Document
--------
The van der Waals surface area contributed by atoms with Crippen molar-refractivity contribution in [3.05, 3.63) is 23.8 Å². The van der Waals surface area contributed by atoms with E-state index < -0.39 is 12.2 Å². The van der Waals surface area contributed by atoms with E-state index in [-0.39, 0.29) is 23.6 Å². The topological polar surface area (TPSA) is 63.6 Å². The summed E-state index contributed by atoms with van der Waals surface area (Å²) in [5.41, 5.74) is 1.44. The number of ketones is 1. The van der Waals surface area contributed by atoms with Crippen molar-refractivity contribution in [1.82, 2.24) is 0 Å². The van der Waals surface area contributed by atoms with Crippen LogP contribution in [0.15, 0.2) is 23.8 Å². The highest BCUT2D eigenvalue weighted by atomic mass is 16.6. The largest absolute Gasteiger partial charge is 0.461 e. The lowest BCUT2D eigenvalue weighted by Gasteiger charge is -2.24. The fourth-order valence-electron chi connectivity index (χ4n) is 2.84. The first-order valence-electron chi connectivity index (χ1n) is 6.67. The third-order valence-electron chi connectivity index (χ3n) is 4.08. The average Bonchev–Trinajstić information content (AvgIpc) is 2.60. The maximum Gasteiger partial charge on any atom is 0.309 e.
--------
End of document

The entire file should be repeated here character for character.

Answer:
The van der Waals surface area contributed by atoms with Crippen molar-refractivity contribution in [3.05, 3.63) is 23.8 Å². The van der Waals surface area contributed by atoms with E-state index < -0.39 is 12.2 Å². The van der Waals surface area contributed by atoms with E-state index in [-0.39, 0.29) is 23.6 Å². The topological polar surface area (TPSA) is 63.6 Å². The summed E-state index contributed by atoms with van der Waals surface area (Å²) in [5.41, 5.74) is 1.44. The number of ketones is 1. The van der Waals surface area contributed by atoms with Crippen molar-refractivity contribution in [1.82, 2.24) is 0 Å². The van der Waals surface area contributed by atoms with Crippen LogP contribution in [0.15, 0.2) is 23.8 Å². The highest BCUT2D eigenvalue weighted by atomic mass is 16.6. The largest absolute Gasteiger partial charge is 0.461 e. The lowest BCUT2D eigenvalue weighted by Gasteiger charge is -2.24. The fourth-order valence-electron chi connectivity index (χ4n) is 2.84. The first-order valence-electron chi connectivity index (χ1n) is 6.67. The third-order valence-electron chi connectivity index (χ3n) is 4.08. The average Bonchev–Trinajstić information content (AvgIpc) is 2.60. The maximum Gasteiger partial charge on any atom is 0.309 e.